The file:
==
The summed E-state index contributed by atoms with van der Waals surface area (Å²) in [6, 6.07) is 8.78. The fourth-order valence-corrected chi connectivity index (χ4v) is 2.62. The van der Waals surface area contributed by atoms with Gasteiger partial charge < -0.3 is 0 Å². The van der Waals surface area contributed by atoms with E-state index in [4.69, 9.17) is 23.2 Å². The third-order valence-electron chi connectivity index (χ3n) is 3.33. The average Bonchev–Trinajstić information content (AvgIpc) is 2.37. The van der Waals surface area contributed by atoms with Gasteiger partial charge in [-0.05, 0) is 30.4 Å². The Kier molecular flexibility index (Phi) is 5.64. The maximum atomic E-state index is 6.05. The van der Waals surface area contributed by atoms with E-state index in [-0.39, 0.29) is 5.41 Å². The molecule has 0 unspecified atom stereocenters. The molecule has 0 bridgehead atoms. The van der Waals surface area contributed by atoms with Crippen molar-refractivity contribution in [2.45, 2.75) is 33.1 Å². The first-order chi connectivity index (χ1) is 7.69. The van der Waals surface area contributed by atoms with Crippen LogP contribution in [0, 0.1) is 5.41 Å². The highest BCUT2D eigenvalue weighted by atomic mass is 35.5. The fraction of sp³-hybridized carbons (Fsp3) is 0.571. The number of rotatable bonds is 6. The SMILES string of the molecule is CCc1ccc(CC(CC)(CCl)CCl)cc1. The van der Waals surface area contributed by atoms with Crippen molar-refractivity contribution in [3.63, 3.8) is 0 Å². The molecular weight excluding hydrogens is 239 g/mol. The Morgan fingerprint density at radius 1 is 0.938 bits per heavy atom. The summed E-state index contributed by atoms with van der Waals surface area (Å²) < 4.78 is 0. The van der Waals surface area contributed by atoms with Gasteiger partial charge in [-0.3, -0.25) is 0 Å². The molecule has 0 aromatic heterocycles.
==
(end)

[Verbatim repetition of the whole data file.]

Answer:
The summed E-state index contributed by atoms with van der Waals surface area (Å²) in [6, 6.07) is 8.78. The fourth-order valence-corrected chi connectivity index (χ4v) is 2.62. The van der Waals surface area contributed by atoms with Gasteiger partial charge < -0.3 is 0 Å². The van der Waals surface area contributed by atoms with E-state index in [4.69, 9.17) is 23.2 Å². The third-order valence-electron chi connectivity index (χ3n) is 3.33. The average Bonchev–Trinajstić information content (AvgIpc) is 2.37. The van der Waals surface area contributed by atoms with Gasteiger partial charge in [-0.05, 0) is 30.4 Å². The Kier molecular flexibility index (Phi) is 5.64. The maximum atomic E-state index is 6.05. The van der Waals surface area contributed by atoms with E-state index in [-0.39, 0.29) is 5.41 Å². The molecule has 0 unspecified atom stereocenters. The molecule has 0 bridgehead atoms. The van der Waals surface area contributed by atoms with Crippen molar-refractivity contribution in [2.45, 2.75) is 33.1 Å². The first-order chi connectivity index (χ1) is 7.69. The van der Waals surface area contributed by atoms with Crippen LogP contribution in [0, 0.1) is 5.41 Å². The highest BCUT2D eigenvalue weighted by atomic mass is 35.5. The fraction of sp³-hybridized carbons (Fsp3) is 0.571. The number of rotatable bonds is 6. The SMILES string of the molecule is CCc1ccc(CC(CC)(CCl)CCl)cc1. The van der Waals surface area contributed by atoms with Crippen molar-refractivity contribution in [3.63, 3.8) is 0 Å². The molecular weight excluding hydrogens is 239 g/mol. The Morgan fingerprint density at radius 1 is 0.938 bits per heavy atom. The summed E-state index contributed by atoms with van der Waals surface area (Å²) < 4.78 is 0. The van der Waals surface area contributed by atoms with Gasteiger partial charge in [-0.3, -0.25) is 0 Å². The molecule has 0 aromatic heterocycles.